Since my last blog, I’ve been participating at the HITS shows in Thermal.
While the Longines FEI World Cup Show Jumping Final has been my main focus, the AIG $1 Million Grand Prix, presented by MortgageCall, also has been a high priority for me. For the third year in a row, it was California’s most prestigious show jumping event — with the biggest payoff.
Show manager Tom Struzzeri outdid himself this year, putting on a spectacular competition in which I was proud to be a participant. Certainly, I was nervous in the days preceding the grand prix, in part because it will be the last big event for Zamiro and me before we head to Vegas.
I am thrilled to have had a clear round and made it into the jump-off. My mistake in the jump-off, where I had a fence down, gave me fifth place. But the prize money check of $75,000 made me feel like a winner anyway.
I’ve truly been overwhelmed by the show of support I’ve received from my fellow competitors. Riders I have adored and tried to emulate over the years have given me words of wisdom and encouragement. Our sport is different than any other, because not only do men and women compete against each other, but so do riders ranging in age from 18 to 60-something. Skill is more important than physical strength, and experience in many cases reigns over youthful exuberance.
While I can’t speak for what goes on elsewhere in the world, I can say from my experiences in California that riders help each other. We discuss which way a line might ride best for our individual horses. It all comes down to who best executes the plan they choose, assuming, of course, the horse holds up his end of the bargain. It was such a great day for me to be fifth in such a big class. That gives me the confidence I need as I prepare for the Final in the next few weeks.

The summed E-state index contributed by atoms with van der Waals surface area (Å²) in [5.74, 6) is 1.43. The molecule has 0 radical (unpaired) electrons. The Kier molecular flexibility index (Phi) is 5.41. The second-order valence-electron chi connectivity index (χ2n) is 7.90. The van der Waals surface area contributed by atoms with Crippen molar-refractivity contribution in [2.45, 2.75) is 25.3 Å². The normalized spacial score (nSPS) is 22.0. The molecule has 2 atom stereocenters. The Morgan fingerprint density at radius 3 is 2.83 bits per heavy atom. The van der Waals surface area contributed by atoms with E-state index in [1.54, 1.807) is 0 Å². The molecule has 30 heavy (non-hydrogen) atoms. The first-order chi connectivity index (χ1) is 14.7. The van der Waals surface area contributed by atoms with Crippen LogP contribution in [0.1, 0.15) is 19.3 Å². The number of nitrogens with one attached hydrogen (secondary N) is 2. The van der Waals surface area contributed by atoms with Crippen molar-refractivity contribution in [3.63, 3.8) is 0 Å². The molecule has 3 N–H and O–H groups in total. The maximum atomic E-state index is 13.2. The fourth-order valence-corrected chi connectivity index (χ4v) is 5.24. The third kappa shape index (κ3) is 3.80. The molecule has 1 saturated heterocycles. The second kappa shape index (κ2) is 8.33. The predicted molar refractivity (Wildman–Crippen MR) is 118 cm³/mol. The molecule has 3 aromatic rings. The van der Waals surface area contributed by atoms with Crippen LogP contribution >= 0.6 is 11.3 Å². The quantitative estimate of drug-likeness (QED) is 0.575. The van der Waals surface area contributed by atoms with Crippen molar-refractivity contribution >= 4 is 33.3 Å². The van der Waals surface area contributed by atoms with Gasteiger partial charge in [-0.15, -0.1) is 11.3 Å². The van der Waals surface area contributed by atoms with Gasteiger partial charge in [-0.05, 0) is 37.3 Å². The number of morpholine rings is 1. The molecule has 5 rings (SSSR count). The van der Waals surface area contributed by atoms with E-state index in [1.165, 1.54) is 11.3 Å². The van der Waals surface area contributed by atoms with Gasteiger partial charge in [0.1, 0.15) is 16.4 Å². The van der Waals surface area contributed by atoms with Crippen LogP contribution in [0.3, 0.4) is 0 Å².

I’ll be stepping up Zamiro’s fitness level, as we generally don’t jump as many rounds over big jumps as we’ll be doing in the Final. I’m fortunate that my arena at the Los Angeles Equestrian Center is relatively small — because that’s also the case with the ring at the Thomas & Mack Center in Vegas. Happily, my partner, Max Dolger, knows how to set courses in small spaces because of his extensive experience in the indoor arenas in Europe. We have several big trees around which we have to navigate as well, so blind turns are something to which I’ve become accustomed.
It was thrilling to be contacted by the U.S. Equestrian Federation, asking what size shirts and jackets the Zamiro team wears. That made the fact that we’re actually going to Vegas start to feel like reality.
I want to remember each small moment leading up to the Final. The support I feel has been tremendous, from show announcers, stewards, show office secretaries, back gate starters, riders, owners, students and peers. Now the countdown begins!